2002 CE10 145.457° February 6, 2002 A damocloid, SDO, Jupiter- and Saturn-crosser asteroid.
  2002 VQ94 70.513° November 11, 2002 A damocloid and SDO. It is an outer-planet crosser and almost a Jupiter outer-grazer.
  2002 XU93 77.904° December 4, 2002 A damocloid and SDO. It is almost an Uranus outer-grazer.
  2003 EH1 70.790° March 6, 2003 A Mars-crosser, Near-Earth object and Jupiter inner-grazer.
  2004 HV60 90.835° April 25, 2004 Later (May 9) reclassified as comet C/2004 HV60 (Spacewatch), with a parabolic orbit.
  2004 LG 70.725° June 9, 2004 A Mercury- through Mars-crosser and Near-Earth object.
  2004 NN8 165.377° July 13, 2004 This outer-planet crosser could even be on a path headed out of the Solar System (eccentricity ~0.9875).

Other noteworthy asteroids

Number Name Diameter (km) Year Discovered Comment
5 Astraea 117 December 8 1845 First asteroid discovered in 38 years after original four
61 Danaë 82 September 9 1860 First asteroid to have a non-ASCII name
62 Erato 95 September 14 1860 First asteroid to be co-discovered by two people
90 Antiope 80 + 80 October 1 1866 Double asteroid with two nearly equal components; its double nature was discovered using adaptive optics
139 Juewa 162 October 10 1874 First asteroid discovered in China, by James Craig Watson. The name was chosen by Chinese officials: 瑞華, or in modern pinyin, ruìhuá
243 Ida 56×24×21 September 29 1884 Visited by Galileo probe
  Dactyl 1.4 1991 Moon of 243 Ida
253 Mathilde 66×48×46 November 12 1885 Visited by NEAR Shoemaker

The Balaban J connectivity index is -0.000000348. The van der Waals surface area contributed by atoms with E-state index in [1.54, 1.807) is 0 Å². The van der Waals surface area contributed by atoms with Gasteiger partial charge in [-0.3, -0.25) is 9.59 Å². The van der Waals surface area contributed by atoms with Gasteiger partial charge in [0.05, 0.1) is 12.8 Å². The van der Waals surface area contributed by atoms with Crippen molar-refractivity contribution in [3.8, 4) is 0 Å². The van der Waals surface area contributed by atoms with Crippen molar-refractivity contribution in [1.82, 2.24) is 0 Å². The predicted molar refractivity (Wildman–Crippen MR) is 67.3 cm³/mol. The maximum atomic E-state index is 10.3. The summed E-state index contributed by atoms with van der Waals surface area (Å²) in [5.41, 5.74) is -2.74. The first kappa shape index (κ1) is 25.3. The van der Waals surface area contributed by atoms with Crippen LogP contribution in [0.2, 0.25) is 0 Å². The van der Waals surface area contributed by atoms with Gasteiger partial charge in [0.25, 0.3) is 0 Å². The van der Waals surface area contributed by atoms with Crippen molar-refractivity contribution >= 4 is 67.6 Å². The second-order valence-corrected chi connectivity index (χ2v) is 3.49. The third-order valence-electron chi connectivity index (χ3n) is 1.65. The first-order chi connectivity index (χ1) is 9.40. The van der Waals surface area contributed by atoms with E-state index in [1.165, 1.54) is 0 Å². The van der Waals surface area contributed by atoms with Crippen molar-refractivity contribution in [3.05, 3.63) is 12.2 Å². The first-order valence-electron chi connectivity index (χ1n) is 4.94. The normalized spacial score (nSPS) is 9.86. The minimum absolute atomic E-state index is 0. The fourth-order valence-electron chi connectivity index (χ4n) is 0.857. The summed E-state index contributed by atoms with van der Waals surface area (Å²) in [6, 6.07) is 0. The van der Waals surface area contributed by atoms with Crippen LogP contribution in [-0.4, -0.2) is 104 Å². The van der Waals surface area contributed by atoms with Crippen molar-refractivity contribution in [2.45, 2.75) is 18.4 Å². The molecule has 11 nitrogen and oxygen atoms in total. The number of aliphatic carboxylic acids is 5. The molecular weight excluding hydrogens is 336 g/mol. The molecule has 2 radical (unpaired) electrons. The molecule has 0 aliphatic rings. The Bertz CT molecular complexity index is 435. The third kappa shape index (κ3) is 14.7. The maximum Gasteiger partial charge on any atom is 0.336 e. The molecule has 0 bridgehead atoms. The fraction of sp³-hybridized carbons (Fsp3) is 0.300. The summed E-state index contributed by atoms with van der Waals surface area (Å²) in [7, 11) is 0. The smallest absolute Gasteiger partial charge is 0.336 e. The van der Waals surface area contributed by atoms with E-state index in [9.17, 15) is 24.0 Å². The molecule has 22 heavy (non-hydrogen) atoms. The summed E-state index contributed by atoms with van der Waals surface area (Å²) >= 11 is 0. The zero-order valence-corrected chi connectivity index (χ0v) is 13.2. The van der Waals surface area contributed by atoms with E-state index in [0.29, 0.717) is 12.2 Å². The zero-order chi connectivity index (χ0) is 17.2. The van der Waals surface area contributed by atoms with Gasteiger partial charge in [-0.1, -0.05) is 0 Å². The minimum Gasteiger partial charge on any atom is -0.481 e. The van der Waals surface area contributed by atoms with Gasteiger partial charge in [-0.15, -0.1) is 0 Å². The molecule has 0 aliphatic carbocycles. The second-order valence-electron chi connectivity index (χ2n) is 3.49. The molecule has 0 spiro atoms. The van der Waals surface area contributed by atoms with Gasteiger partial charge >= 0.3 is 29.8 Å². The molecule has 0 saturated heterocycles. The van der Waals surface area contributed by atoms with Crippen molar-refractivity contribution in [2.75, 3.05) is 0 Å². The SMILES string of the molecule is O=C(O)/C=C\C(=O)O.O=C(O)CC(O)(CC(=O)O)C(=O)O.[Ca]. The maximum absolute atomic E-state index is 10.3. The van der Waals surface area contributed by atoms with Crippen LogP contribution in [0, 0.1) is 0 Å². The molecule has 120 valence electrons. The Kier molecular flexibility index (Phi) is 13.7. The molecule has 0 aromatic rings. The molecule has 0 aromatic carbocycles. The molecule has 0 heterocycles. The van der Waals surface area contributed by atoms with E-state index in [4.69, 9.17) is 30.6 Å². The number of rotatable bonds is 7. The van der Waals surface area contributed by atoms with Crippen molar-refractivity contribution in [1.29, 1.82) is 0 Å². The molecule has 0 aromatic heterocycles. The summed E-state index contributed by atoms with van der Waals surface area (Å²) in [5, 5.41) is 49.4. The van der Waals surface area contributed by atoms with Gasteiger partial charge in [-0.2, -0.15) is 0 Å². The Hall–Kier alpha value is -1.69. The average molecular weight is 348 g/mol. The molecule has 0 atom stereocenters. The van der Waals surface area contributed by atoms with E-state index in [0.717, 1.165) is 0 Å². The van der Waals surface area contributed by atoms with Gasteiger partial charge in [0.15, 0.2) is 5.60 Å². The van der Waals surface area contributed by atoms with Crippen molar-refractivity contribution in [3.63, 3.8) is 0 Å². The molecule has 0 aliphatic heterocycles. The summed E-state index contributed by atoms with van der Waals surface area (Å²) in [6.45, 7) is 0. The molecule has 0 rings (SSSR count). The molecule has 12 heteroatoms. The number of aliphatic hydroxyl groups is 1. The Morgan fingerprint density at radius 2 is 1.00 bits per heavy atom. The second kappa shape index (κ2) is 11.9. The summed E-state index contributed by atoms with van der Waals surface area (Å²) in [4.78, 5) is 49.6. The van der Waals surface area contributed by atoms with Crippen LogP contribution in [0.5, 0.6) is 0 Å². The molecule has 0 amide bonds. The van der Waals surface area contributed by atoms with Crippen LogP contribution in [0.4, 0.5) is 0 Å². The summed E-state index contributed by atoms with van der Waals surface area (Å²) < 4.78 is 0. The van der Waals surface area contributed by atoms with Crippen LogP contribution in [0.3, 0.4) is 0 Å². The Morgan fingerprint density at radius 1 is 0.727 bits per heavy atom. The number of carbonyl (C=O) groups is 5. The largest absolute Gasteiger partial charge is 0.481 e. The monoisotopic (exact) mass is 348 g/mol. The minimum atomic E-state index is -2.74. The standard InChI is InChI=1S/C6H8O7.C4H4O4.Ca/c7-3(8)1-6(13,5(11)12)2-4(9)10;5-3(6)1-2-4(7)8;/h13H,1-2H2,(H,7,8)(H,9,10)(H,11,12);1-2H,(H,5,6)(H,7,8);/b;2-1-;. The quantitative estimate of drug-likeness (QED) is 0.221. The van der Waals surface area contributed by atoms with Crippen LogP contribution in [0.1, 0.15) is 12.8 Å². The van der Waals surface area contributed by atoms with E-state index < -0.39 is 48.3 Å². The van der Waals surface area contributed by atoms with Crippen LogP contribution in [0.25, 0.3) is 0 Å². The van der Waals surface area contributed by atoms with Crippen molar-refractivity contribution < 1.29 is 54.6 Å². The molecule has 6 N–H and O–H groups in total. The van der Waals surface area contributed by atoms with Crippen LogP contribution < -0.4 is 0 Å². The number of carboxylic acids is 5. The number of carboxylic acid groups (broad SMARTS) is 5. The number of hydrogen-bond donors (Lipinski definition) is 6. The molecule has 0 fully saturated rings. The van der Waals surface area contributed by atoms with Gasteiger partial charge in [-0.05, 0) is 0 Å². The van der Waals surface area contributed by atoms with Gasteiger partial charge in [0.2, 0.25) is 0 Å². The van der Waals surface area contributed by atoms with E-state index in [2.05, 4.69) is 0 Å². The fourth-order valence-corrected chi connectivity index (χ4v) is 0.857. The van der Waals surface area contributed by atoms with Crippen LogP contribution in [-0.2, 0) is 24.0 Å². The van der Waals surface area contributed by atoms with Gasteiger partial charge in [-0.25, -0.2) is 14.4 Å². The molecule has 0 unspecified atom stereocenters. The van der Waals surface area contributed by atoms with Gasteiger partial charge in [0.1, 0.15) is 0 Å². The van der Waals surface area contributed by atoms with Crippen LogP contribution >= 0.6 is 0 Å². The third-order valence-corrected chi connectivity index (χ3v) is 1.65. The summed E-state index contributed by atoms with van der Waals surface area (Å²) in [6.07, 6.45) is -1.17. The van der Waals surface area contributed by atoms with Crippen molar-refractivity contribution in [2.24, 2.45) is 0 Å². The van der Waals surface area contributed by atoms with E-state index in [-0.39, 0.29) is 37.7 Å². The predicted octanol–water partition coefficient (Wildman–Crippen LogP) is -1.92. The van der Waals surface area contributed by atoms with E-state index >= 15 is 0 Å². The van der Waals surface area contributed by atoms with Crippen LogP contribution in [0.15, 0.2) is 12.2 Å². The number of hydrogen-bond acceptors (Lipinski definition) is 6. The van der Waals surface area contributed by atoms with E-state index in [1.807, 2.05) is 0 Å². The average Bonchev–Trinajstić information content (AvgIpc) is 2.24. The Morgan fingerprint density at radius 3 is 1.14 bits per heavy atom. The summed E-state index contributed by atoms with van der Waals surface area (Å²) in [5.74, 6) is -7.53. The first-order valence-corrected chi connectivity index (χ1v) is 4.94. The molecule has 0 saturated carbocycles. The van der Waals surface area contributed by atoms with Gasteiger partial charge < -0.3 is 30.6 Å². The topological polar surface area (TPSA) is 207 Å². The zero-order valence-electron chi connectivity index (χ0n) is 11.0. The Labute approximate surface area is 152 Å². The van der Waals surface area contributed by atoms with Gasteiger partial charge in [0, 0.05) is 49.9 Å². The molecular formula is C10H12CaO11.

288 Glauke 32 February 20 1890 Exceptionally slow rotation period of about 1200 hours (2 months)
323 Brucia 36 December 22 1891 First asteroid discovered by means of astrophotography rather than visual observation
433 Eros 13×13×33 August 13 1898 Visited by NEAR Shoemaker
624 Hektor 370×195 February 10 1907 Largest Jovian Trojan asteroid discovered
944 Hidalgo October 31 1920 Longest orbital period of any asteroid in the main asteroid belt
951 Gaspra 19×12×11 July 30 1916 Visited by Galileo probe
1125 China October 30, 1957 First asteroid discovery to be credited to an institution rather than a person
1566 Icarus June 27 1949 Apollo class asteroid; perihelion is closer to the Sun than Mercury
1620 Geographos 2 September 14 1951 Apollo class asteroid
1743 Schmidt 17 September 24 1960 First asteroid to be co-discovered by three people
2060 Chiron 170 October 18 1977 First Centaur to be discovered
2063 Bacchus April 24 1977
3200 Phaethon 5 October 11, 1983 First asteroid discovered from space
3753 Cruithne 5 October 10 1986 Unusual Earth-associated orbit
4179 Toutatis 4.5×2.4×1.9 January 4 1989 Closely approached Earth on September 29th, 2004